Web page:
Saturday, August 04, 2012

Tao Te Ching, by Lao Tzu, Chapter 55

Dao De Jing, Laozi
Chapter 55


"He whom life fulfills,
Though he remains a child,
Is immune to the poisonous sting
Of insects, to the ravening
Of wild beasts or to vultures' bills.
He needs no more bone or muscle than a baby's for sure hold.
Without thought of joined organs, he is gender
Which grows firm, unfaltering.
Though his voice should cry out at full pitch all day, it would not rasp but would stay tender
Through the perfect balancing
Of a man at endless ease with everything
Because of the true life that he has led.
To try for more than this bodes ill.
It is said, 'there's a way where there's a will;'
But let life ripen and then fall.
Will is not the way at all:
Deny the way of life and you are dead."
-   Translated by Witter Bynner, Chapter 55 


"He who embodies the fullness of integrity is like a ruddy infant.
Wasps, spiders, scorpions, and snakes will not sting or bite him;
Rapacious birds and fierce beasts will not seize him.
His bones are weak and his sinews soft, yet his grip is tight.
He knows not the joining of male and female, yet his penis is aroused.
His essence has reached a peak.
He screams the whole day without becoming hoarse;
His harmony has reached perfection.
Harmony implies constancy;
Constancy requires insight.
Striving to increase one's life is ominous;
To control the vital breath with one's mind entails force.
Something that grows old while still in its prime is said to be not in accord with the Way;
Not being in accord with the Way leads to an early demise."
-   Translated by Victor H. Mair, Chapter 55

 
"Measure the fullness of one's virtue against an infants:
Neither scorpion nor snake will attack it.
Nor does the tiger maul it.
Nor do the birds of prey clutch it.
Its bones and sinews soft,
Yet its grip is firm.
It does not know the union of male and female,
Yet its reproductive organ is fully formed:
Its essence is whole.
It can cry all day without getting hoarse;
This is total harmony.
To know harmony is constancy.
To know constancy is enlightening.
That which is beneficial to life is auspicious.
To direct ch'i by heart is steadfastness.
Things mature and then decay.
This is contra-Tao.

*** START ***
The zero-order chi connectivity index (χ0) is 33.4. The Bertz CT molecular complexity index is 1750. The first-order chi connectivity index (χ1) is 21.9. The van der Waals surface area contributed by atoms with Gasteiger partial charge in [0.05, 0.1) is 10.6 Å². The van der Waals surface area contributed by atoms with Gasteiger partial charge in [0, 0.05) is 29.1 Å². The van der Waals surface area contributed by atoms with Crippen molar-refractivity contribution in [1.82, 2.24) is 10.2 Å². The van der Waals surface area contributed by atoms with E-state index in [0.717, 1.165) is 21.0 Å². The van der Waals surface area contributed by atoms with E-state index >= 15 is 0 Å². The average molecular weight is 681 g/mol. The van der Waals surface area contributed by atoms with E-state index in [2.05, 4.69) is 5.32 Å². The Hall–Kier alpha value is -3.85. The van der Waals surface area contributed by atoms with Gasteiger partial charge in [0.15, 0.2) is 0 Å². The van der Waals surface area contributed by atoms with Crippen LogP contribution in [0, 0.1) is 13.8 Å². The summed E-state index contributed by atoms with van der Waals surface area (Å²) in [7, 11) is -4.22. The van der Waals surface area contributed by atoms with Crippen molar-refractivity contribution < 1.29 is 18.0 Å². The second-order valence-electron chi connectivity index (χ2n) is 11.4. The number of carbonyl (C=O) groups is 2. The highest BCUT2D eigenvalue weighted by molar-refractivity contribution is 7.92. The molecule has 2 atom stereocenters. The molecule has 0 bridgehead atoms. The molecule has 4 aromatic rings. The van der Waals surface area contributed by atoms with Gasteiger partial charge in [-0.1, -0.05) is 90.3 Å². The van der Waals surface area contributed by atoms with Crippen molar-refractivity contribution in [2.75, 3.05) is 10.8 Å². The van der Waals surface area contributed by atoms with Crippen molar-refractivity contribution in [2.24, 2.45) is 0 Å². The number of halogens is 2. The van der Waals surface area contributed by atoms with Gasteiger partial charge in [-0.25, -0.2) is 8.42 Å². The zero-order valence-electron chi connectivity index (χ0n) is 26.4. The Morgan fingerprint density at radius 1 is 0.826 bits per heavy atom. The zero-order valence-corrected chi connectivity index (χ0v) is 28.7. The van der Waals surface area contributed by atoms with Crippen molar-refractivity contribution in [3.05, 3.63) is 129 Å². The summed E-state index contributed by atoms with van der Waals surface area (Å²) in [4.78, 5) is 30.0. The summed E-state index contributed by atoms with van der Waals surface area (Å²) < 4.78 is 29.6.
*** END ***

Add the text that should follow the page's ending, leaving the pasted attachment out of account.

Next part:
That which runs counter to the Tao is soon finished."
-   Translated by Tam Gibbs, Chapter 55  


"Who holds within the fullest power
To a newborn may compare,
Which no insects stings,
No wild beast seizes,
No taloned bird snatches.
Though soft-boned and weak-limbed, its grip is firm.
Before it ever knows of intercourse,
Its standing phallus knows its full life force.
It cries all day without a loss of voice,
A sign of its perfect balance.
Knowing balance means constant norm;
Knowing the norm means inner vision;
Enhancing life means good fortune;
Mind controlling spirit means inner strength.
“Beware old age in pride of manly might,”
For that means working against the Way.
“Work against the Way, die before your day.”"
-   Translated by Moss Roberts, Chapter 55 

"One who possesses the fullness of De can be compared to a newborn baby.
Bees, scorpions and poisonous snakes will not sting him.
Hunting birds and ferocious animals will not grab him.
His bones are weak, his muscles are soft, yet he can grasp objects with great strength.
He has no knowledge of sexual intercourse, yet his penis becomes enlarged: so extreme is his life force.
He can yell all day, yet he doesn't get hoarse.
There is ultimate harmony in his expressiveness.
This harmony of expressiveness is said to be constant;
Knowing this harmony is said to be obvious.
Increasing life is said to be lucky.
Using the mind to control the natural energy of life is said to show strength.
A living creature who who pretends to be stronger than they are will quickly age.
This may be described as one who doesn't follow Dao.
Don't follow Dao and you'll come to an early end."
-   Translated by Nina Correa, 2005, Chapter 55   









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